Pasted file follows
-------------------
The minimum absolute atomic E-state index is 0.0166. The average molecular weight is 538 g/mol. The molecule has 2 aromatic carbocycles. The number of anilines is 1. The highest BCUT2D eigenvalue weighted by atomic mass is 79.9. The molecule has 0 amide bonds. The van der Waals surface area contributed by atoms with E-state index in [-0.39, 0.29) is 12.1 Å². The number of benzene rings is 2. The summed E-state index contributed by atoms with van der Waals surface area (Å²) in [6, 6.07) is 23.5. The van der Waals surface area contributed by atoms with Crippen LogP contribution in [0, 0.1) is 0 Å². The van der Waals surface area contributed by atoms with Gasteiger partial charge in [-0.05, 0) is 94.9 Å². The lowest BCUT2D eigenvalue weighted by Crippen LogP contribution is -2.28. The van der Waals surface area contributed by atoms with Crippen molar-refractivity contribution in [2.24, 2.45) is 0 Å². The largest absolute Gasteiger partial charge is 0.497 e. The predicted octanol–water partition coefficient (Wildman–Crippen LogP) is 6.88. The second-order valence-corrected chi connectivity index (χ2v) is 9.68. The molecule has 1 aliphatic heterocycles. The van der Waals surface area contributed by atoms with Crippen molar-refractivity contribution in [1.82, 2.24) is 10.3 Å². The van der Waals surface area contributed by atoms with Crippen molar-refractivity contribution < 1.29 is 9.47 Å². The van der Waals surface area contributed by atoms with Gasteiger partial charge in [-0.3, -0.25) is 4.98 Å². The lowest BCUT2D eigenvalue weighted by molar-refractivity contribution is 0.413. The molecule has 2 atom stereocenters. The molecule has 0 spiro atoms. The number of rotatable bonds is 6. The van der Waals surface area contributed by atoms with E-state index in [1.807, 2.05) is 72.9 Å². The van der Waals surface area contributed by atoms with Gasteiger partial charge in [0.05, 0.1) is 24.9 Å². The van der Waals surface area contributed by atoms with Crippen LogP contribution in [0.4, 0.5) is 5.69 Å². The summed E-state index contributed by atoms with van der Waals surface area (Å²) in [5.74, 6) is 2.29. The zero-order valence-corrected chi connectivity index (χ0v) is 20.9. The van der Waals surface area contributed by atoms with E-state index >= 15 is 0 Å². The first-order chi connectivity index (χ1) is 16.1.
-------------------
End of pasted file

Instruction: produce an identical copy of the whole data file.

The minimum absolute atomic E-state index is 0.0166. The average molecular weight is 538 g/mol. The molecule has 2 aromatic carbocycles. The number of anilines is 1. The highest BCUT2D eigenvalue weighted by atomic mass is 79.9. The molecule has 0 amide bonds. The van der Waals surface area contributed by atoms with E-state index in [-0.39, 0.29) is 12.1 Å². The number of benzene rings is 2. The summed E-state index contributed by atoms with van der Waals surface area (Å²) in [6, 6.07) is 23.5. The van der Waals surface area contributed by atoms with Crippen LogP contribution in [0, 0.1) is 0 Å². The van der Waals surface area contributed by atoms with Gasteiger partial charge in [-0.05, 0) is 94.9 Å². The lowest BCUT2D eigenvalue weighted by Crippen LogP contribution is -2.28. The van der Waals surface area contributed by atoms with Crippen molar-refractivity contribution in [2.24, 2.45) is 0 Å². The largest absolute Gasteiger partial charge is 0.497 e. The predicted octanol–water partition coefficient (Wildman–Crippen LogP) is 6.88. The second-order valence-corrected chi connectivity index (χ2v) is 9.68. The molecule has 1 aliphatic heterocycles. The van der Waals surface area contributed by atoms with Crippen molar-refractivity contribution in [1.82, 2.24) is 10.3 Å². The van der Waals surface area contributed by atoms with Crippen molar-refractivity contribution < 1.29 is 9.47 Å². The van der Waals surface area contributed by atoms with Gasteiger partial charge in [-0.3, -0.25) is 4.98 Å². The lowest BCUT2D eigenvalue weighted by molar-refractivity contribution is 0.413. The molecule has 2 atom stereocenters. The molecule has 0 spiro atoms. The number of rotatable bonds is 6. The van der Waals surface area contributed by atoms with E-state index in [1.807, 2.05) is 72.9 Å². The van der Waals surface area contributed by atoms with Gasteiger partial charge in [0.05, 0.1) is 24.9 Å². The van der Waals surface area contributed by atoms with Crippen LogP contribution in [0.4, 0.5) is 5.69 Å². The summed E-state index contributed by atoms with van der Waals surface area (Å²) in [5.74, 6) is 2.29. The zero-order valence-corrected chi connectivity index (χ0v) is 20.9. The van der Waals surface area contributed by atoms with E-state index >= 15 is 0 Å². The first-order chi connectivity index (χ1) is 16.1.